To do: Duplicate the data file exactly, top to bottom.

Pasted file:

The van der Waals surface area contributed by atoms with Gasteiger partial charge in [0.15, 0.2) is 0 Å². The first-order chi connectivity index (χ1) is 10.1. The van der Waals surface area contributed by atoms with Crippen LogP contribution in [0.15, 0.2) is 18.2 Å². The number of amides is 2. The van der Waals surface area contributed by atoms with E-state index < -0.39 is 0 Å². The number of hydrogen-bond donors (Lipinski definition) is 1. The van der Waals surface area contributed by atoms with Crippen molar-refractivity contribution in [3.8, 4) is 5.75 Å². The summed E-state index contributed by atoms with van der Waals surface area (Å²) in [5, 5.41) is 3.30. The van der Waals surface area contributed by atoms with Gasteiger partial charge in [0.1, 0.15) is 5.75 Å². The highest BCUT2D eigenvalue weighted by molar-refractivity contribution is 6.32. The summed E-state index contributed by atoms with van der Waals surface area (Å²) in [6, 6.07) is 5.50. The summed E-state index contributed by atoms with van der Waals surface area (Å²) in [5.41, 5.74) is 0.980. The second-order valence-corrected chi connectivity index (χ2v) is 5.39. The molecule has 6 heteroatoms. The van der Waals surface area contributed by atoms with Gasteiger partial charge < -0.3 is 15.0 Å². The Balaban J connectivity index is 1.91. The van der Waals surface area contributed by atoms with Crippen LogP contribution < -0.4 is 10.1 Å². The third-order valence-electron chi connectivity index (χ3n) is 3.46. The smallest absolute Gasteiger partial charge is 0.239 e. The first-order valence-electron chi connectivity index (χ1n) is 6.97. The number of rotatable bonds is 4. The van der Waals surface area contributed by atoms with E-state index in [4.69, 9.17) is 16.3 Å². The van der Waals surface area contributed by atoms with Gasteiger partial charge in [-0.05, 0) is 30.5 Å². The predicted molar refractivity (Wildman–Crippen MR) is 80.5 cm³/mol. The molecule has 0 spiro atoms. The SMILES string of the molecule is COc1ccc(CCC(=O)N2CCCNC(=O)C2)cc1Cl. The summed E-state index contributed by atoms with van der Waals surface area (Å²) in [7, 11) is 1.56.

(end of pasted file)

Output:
The van der Waals surface area contributed by atoms with Gasteiger partial charge in [0.15, 0.2) is 0 Å². The first-order chi connectivity index (χ1) is 10.1. The van der Waals surface area contributed by atoms with Crippen LogP contribution in [0.15, 0.2) is 18.2 Å². The number of amides is 2. The van der Waals surface area contributed by atoms with E-state index < -0.39 is 0 Å². The number of hydrogen-bond donors (Lipinski definition) is 1. The van der Waals surface area contributed by atoms with Crippen molar-refractivity contribution in [3.8, 4) is 5.75 Å². The summed E-state index contributed by atoms with van der Waals surface area (Å²) in [5, 5.41) is 3.30. The van der Waals surface area contributed by atoms with Gasteiger partial charge in [0.1, 0.15) is 5.75 Å². The highest BCUT2D eigenvalue weighted by molar-refractivity contribution is 6.32. The summed E-state index contributed by atoms with van der Waals surface area (Å²) in [6, 6.07) is 5.50. The summed E-state index contributed by atoms with van der Waals surface area (Å²) in [5.41, 5.74) is 0.980. The second-order valence-corrected chi connectivity index (χ2v) is 5.39. The molecule has 6 heteroatoms. The van der Waals surface area contributed by atoms with Gasteiger partial charge < -0.3 is 15.0 Å². The Balaban J connectivity index is 1.91. The van der Waals surface area contributed by atoms with Crippen LogP contribution < -0.4 is 10.1 Å². The third-order valence-electron chi connectivity index (χ3n) is 3.46. The smallest absolute Gasteiger partial charge is 0.239 e. The first-order valence-electron chi connectivity index (χ1n) is 6.97. The number of rotatable bonds is 4. The van der Waals surface area contributed by atoms with E-state index in [4.69, 9.17) is 16.3 Å². The van der Waals surface area contributed by atoms with Gasteiger partial charge in [-0.05, 0) is 30.5 Å². The predicted molar refractivity (Wildman–Crippen MR) is 80.5 cm³/mol. The molecule has 0 spiro atoms. The SMILES string of the molecule is COc1ccc(CCC(=O)N2CCCNC(=O)C2)cc1Cl. The summed E-state index contributed by atoms with van der Waals surface area (Å²) in [7, 11) is 1.56.